Jeff Yearout, Ed Tech
, sent me a link to this article in the Wichita Eagle. Although the
article is framed around the concept that we're losing our boys, it seems pretty
clear to me that the real issue is engagement.
As the article states, both boys and girls believe that much of what is
occurring in their classrooms is tediously boring and/or irrelevant to their
current and future lives. Are boys more likely than girls to withdraw from or
rebel against unengaging, seemingly-irrelevant course content? Are girls more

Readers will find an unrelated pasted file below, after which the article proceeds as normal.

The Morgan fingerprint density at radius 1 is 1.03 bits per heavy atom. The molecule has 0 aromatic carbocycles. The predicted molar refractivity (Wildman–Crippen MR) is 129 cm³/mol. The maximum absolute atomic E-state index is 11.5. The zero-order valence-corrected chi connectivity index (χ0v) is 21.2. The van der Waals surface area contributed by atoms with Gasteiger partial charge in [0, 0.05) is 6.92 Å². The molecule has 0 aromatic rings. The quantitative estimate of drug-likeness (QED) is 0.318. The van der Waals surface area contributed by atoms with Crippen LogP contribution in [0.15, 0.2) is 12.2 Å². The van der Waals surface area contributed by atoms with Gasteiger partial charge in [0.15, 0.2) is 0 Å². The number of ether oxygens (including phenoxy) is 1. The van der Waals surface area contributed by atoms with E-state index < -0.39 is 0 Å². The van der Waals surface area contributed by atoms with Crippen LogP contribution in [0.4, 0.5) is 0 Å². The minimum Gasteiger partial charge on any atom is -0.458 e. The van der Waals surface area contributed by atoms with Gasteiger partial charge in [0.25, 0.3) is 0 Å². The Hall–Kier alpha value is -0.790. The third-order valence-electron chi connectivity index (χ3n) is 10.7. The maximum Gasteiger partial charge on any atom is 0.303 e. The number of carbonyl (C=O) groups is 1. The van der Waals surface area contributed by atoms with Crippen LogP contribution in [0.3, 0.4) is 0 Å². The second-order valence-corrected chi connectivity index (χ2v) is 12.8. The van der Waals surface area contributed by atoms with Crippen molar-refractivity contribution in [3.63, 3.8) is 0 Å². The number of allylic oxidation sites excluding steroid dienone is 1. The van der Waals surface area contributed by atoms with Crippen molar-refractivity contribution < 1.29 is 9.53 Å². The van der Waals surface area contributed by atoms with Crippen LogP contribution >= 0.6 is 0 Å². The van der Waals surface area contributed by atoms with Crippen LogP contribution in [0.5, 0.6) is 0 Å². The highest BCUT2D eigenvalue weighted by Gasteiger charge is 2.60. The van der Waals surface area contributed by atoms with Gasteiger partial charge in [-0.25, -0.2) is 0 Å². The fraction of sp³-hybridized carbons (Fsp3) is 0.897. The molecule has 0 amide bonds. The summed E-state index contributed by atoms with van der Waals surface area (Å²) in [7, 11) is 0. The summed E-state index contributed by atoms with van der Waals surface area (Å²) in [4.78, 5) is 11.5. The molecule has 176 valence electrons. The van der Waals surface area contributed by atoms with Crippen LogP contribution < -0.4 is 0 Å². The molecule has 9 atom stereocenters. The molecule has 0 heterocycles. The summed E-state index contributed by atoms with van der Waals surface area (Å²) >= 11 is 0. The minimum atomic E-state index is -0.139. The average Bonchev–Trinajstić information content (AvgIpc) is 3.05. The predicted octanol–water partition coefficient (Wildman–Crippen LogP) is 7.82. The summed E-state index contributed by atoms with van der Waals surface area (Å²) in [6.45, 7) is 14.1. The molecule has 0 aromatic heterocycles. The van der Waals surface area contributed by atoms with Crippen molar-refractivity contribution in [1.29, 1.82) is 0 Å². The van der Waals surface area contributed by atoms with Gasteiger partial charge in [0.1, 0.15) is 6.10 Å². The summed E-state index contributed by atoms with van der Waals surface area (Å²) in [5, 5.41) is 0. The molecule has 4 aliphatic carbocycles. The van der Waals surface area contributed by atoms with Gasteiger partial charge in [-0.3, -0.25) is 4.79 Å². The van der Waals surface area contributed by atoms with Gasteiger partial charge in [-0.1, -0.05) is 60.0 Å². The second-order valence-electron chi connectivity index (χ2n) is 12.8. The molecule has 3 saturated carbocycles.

likely than boys to sublimate their desires to do the same? I don't know.
Someone better-versed in school psychology and/or sociology will have to answer
those questions. But I do know this:
If schools (and universities) want to be relevant to today's youth, they are
going to have to find ways to become more engaging in order to compete with the
interactive, individualizing, empowering technologies that adolescents are using
out of school.
As educators, we are in a battle for eyes, ears, and brainwaves. So far many
of us are losing (and, as a result, so are our students).
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